Darick Dang is a graphic designer, web developer, professional pianist, thinker, biologist, fashion enthusiast and music connoisseur.
Born and raised in Portland, Oregon, Darick’s ultimate dream is to put Portland on the map through design and bring his family and friends with him in the process. At the age of 12, he began building computers and setting up computer networks while tagging along with his cousin who was a network consultant. After building a computer that could handle the demanding system requirements of Photoshop at the time, he installed the application and what began as making desktop wallpapers turned into designing skins and themes for various applications and websites. At the age of 14, he was given the opportunity to work on his high school’s website and design posters for the school’s theater shows. Four years later, he attended Willamette University in Salem, Oregon and obtained a job as a graphic designer for the university’s design services group, WITS Production. During the summer breaks, he interned as a graphic designer at the Oregon Museum of Science and Industry and a creative/interactive design intern at Portland-based ad agency HMH. These experiences subsequently led to freelance gigs at TAOW Productions and Vanivo, LLC.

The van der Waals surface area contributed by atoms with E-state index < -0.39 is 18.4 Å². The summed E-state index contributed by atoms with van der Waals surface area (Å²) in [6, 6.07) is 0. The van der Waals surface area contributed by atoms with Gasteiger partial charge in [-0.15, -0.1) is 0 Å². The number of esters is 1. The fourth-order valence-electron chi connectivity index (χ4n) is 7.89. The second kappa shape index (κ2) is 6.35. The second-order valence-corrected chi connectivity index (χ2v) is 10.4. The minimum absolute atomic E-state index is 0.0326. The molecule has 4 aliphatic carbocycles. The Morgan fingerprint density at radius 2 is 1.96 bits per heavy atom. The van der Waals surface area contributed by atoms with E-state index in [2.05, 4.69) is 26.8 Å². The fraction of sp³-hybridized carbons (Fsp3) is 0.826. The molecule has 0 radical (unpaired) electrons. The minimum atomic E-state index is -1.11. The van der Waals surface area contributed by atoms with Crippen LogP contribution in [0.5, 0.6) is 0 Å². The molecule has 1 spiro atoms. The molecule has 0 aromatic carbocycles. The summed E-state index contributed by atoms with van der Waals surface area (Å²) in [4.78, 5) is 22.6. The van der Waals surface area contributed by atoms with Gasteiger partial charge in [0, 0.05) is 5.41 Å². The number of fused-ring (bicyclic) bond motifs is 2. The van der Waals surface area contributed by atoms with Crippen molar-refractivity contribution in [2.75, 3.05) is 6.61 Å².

He recently graduated and now works for his alma mater as a web developer in the Marketing Communications department as well as fielding projects at his own independent creative group. On the weekends, you will find him playing piano at gigs, fishing the Columbia River or digging through crates in record shops searching for rare soul and funk records that he can sip his whiskey to at night.